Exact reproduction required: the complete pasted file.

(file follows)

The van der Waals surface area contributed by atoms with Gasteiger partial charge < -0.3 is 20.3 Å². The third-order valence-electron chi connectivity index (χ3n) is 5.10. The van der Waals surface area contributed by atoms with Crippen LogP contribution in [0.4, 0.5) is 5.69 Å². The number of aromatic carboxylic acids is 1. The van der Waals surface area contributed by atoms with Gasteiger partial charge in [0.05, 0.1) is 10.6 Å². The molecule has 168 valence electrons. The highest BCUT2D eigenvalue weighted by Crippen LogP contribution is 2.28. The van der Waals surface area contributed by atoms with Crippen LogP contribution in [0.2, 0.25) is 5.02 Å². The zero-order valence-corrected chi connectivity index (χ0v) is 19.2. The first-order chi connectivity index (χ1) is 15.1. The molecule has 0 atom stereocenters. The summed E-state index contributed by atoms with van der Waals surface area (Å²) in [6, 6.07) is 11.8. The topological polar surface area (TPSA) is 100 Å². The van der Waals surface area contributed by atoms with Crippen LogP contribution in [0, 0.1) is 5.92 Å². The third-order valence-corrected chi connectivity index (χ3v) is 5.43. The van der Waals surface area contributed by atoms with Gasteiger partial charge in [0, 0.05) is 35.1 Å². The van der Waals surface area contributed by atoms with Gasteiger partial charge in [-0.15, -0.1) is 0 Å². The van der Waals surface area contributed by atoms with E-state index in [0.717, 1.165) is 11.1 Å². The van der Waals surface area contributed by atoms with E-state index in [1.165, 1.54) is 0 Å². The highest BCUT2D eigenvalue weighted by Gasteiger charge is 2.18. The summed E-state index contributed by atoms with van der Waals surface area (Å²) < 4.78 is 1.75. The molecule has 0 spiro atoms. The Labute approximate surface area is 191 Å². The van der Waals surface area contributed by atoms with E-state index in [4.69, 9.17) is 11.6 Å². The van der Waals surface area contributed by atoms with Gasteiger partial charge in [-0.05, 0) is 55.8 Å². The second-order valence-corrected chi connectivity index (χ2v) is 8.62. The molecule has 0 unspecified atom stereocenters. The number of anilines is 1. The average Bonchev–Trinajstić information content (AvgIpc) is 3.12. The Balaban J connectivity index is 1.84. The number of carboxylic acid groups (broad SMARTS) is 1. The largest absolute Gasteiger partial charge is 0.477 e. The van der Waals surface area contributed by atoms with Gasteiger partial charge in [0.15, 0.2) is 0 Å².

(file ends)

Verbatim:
The van der Waals surface area contributed by atoms with Gasteiger partial charge < -0.3 is 20.3 Å². The third-order valence-electron chi connectivity index (χ3n) is 5.10. The van der Waals surface area contributed by atoms with Crippen LogP contribution in [0.4, 0.5) is 5.69 Å². The number of aromatic carboxylic acids is 1. The van der Waals surface area contributed by atoms with Gasteiger partial charge in [0.05, 0.1) is 10.6 Å². The molecule has 168 valence electrons. The highest BCUT2D eigenvalue weighted by Crippen LogP contribution is 2.28. The van der Waals surface area contributed by atoms with Crippen LogP contribution in [0.2, 0.25) is 5.02 Å². The zero-order valence-corrected chi connectivity index (χ0v) is 19.2. The first-order chi connectivity index (χ1) is 15.1. The molecule has 0 atom stereocenters. The summed E-state index contributed by atoms with van der Waals surface area (Å²) in [6, 6.07) is 11.8. The topological polar surface area (TPSA) is 100 Å². The van der Waals surface area contributed by atoms with Crippen LogP contribution in [0, 0.1) is 5.92 Å². The third-order valence-corrected chi connectivity index (χ3v) is 5.43. The van der Waals surface area contributed by atoms with Gasteiger partial charge in [0, 0.05) is 35.1 Å². The van der Waals surface area contributed by atoms with Gasteiger partial charge in [-0.15, -0.1) is 0 Å². The van der Waals surface area contributed by atoms with E-state index in [0.717, 1.165) is 11.1 Å². The van der Waals surface area contributed by atoms with E-state index in [1.165, 1.54) is 0 Å². The highest BCUT2D eigenvalue weighted by Gasteiger charge is 2.18. The summed E-state index contributed by atoms with van der Waals surface area (Å²) < 4.78 is 1.75. The molecule has 0 spiro atoms. The Labute approximate surface area is 191 Å². The van der Waals surface area contributed by atoms with E-state index in [4.69, 9.17) is 11.6 Å². The van der Waals surface area contributed by atoms with Gasteiger partial charge in [-0.05, 0) is 55.8 Å². The second-order valence-corrected chi connectivity index (χ2v) is 8.62. The molecule has 0 unspecified atom stereocenters. The number of anilines is 1. The average Bonchev–Trinajstić information content (AvgIpc) is 3.12. The Balaban J connectivity index is 1.84. The number of carboxylic acid groups (broad SMARTS) is 1. The largest absolute Gasteiger partial charge is 0.477 e. The van der Waals surface area contributed by atoms with Gasteiger partial charge in [0.15, 0.2) is 0 Å².